Last week Triple E Knowledge Center and the Foundation for Bees (Bijenstichting) presented to the newly installed Dutch governmental commission for Economics, Agriculture and Innovation in The Hague their new book The Netherlands: land of milk and honey.
Arnhem, 22 October 2012: In this book two main questions are answered: how important are the honey bees for the Netherlands, and what is the economic value in euro's for the honey bees i.e. beekeeping in the Netherlands.
Until recently nobody could tell anything about this matter, as only the direct costs and investments of the bee keepers themselves were known. However, bees are very important for different sectors of agriculture, green nursery, ornamental horticulture and public green.
Therefore, Triple E investigated this matter extensively the last three years and unlocked all figures and financial processes involved. Triple E concluded that the Dutch beekeeping sector represents an amount of 4.5 billion euro. This amount of money is much more than the 1 billion euro so far figured out by the Wageningen University (Department of Plant Research) and the RABO-bank.
In the book The Netherlands: land of milk and honey you can see how the 4.5 billion euro are build up and how beekeeping contributes to the multiplication of value involved in the four agricultural sectors. With regard to fruit bee keeping is directly related to 80 to 90% of pollination, and in vegetables and ornamental horticulture this percentage is much lower at 10 to 20%. Public green is not figured out. Representing 4.5 billion euro this means that a substantial part of export value for the Netherlands is indirectly related to beekeeping, as the total value of agricultural export is 46 billion euro.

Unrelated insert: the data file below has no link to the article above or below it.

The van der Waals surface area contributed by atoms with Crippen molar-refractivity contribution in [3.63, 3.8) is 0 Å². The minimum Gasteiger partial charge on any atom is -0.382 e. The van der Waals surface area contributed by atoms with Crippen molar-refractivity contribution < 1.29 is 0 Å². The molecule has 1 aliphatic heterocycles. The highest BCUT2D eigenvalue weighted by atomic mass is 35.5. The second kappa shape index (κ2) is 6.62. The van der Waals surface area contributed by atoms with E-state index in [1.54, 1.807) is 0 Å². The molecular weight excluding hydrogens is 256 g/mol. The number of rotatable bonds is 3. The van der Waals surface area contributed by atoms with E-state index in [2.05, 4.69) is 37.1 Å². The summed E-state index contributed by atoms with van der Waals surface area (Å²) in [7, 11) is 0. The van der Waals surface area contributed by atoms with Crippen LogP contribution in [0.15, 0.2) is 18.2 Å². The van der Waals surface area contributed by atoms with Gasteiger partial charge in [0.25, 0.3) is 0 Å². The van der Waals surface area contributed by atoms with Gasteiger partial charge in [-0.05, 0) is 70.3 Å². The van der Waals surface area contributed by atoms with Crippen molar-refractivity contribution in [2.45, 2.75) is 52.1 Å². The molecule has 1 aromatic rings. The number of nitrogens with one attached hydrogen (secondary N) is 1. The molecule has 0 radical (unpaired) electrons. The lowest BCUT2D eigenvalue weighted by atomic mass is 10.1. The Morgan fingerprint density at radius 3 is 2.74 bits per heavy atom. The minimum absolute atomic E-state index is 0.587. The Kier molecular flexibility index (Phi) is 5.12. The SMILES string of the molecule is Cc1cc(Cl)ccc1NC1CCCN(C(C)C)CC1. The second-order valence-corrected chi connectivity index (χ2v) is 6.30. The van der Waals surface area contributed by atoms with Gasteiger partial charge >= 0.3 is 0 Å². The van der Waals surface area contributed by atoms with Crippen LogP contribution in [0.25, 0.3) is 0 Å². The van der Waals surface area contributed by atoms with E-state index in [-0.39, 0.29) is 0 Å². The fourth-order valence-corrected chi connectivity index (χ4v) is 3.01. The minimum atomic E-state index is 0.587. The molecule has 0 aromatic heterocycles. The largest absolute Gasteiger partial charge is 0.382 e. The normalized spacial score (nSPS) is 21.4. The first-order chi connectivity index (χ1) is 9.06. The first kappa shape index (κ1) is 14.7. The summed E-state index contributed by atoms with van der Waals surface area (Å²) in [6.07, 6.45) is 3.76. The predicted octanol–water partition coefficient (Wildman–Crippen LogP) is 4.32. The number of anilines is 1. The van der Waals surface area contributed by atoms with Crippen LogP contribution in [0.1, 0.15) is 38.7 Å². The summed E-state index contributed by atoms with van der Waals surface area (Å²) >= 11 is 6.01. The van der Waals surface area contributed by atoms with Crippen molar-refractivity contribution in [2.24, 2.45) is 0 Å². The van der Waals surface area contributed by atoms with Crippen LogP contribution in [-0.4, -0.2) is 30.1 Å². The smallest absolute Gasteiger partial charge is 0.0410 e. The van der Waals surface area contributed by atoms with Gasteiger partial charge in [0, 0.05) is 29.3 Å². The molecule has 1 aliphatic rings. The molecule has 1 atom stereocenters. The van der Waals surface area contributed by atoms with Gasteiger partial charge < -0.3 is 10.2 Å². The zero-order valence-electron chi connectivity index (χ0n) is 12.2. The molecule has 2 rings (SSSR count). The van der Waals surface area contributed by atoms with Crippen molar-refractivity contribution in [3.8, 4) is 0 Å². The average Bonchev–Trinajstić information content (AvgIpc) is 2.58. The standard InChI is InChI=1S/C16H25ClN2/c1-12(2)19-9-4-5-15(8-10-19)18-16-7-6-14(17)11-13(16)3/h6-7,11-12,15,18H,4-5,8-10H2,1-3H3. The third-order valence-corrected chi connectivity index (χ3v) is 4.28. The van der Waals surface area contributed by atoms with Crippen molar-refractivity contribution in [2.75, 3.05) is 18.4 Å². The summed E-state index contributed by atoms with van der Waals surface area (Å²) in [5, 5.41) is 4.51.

In addition, beekeeping is also important for increasing biodiversity as it pollinates hundreds of indigenous species, i.e. plants, fruit trees, vegetables, bulbs, and herbs.
The last few years West-European as well as American beekeeping is threatened by the so-called colony collapse disorder (disappearance disease), in which sometimes huge losses of bee swarms are seen, as they are killed or do not recover from hibernation.
Important is that there is a Dutch land race of honey bee, i.e. black bee, which only survives on the island of Texel and in Twente, in the east corner of the Netherlands. This black bee seems to be much more resistant to the colony collapse disorder.
At the moment most parties involved, i.e. agriculture, green houses, governmental organizations are not aware of the damage this disease can bring to the export, so are not aware of the importance of keeping more of the black bee colonies, not only in Texel and Twente but also in other parts of the Netherlands.